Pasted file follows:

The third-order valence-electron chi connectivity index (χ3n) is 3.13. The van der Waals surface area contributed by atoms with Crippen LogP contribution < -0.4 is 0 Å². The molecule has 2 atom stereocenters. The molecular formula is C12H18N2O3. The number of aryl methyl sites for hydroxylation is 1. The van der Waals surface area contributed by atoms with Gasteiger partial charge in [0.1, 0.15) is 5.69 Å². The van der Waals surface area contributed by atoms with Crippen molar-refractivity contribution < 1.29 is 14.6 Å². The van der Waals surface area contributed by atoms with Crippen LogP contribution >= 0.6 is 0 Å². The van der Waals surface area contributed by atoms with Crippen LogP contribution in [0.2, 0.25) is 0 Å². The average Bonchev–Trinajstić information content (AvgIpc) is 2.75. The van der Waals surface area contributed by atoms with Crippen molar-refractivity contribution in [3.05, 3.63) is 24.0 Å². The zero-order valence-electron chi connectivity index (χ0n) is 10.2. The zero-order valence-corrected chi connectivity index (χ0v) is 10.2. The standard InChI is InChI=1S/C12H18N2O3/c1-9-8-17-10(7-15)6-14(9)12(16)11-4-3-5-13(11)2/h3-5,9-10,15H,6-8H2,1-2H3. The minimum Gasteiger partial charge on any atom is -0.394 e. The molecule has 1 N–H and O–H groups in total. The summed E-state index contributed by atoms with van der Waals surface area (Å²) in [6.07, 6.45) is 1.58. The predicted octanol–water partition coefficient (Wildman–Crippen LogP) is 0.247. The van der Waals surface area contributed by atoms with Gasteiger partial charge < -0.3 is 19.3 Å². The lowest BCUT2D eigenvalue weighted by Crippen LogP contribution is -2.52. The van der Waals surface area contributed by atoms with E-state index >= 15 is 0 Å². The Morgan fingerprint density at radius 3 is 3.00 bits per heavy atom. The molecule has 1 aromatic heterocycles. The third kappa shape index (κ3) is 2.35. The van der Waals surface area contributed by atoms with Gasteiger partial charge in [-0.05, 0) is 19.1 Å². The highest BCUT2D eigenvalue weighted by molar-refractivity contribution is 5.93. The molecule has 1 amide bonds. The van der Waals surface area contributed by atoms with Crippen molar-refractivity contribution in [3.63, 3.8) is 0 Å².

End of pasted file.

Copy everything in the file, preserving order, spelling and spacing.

The third-order valence-electron chi connectivity index (χ3n) is 3.13. The van der Waals surface area contributed by atoms with Crippen LogP contribution < -0.4 is 0 Å². The molecule has 2 atom stereocenters. The molecular formula is C12H18N2O3. The number of aryl methyl sites for hydroxylation is 1. The van der Waals surface area contributed by atoms with Gasteiger partial charge in [0.1, 0.15) is 5.69 Å². The van der Waals surface area contributed by atoms with Crippen molar-refractivity contribution < 1.29 is 14.6 Å². The van der Waals surface area contributed by atoms with Crippen LogP contribution >= 0.6 is 0 Å². The van der Waals surface area contributed by atoms with Crippen LogP contribution in [0.2, 0.25) is 0 Å². The average Bonchev–Trinajstić information content (AvgIpc) is 2.75. The van der Waals surface area contributed by atoms with Crippen molar-refractivity contribution in [3.05, 3.63) is 24.0 Å². The zero-order valence-electron chi connectivity index (χ0n) is 10.2. The zero-order valence-corrected chi connectivity index (χ0v) is 10.2. The standard InChI is InChI=1S/C12H18N2O3/c1-9-8-17-10(7-15)6-14(9)12(16)11-4-3-5-13(11)2/h3-5,9-10,15H,6-8H2,1-2H3. The minimum Gasteiger partial charge on any atom is -0.394 e. The molecule has 1 N–H and O–H groups in total. The summed E-state index contributed by atoms with van der Waals surface area (Å²) in [6.07, 6.45) is 1.58. The predicted octanol–water partition coefficient (Wildman–Crippen LogP) is 0.247. The van der Waals surface area contributed by atoms with Gasteiger partial charge < -0.3 is 19.3 Å². The lowest BCUT2D eigenvalue weighted by Crippen LogP contribution is -2.52. The van der Waals surface area contributed by atoms with E-state index >= 15 is 0 Å². The Morgan fingerprint density at radius 3 is 3.00 bits per heavy atom. The molecule has 1 aromatic heterocycles. The third kappa shape index (κ3) is 2.35. The van der Waals surface area contributed by atoms with Gasteiger partial charge in [-0.05, 0) is 19.1 Å². The highest BCUT2D eigenvalue weighted by molar-refractivity contribution is 5.93. The molecule has 1 amide bonds. The van der Waals surface area contributed by atoms with Crippen molar-refractivity contribution in [3.63, 3.8) is 0 Å².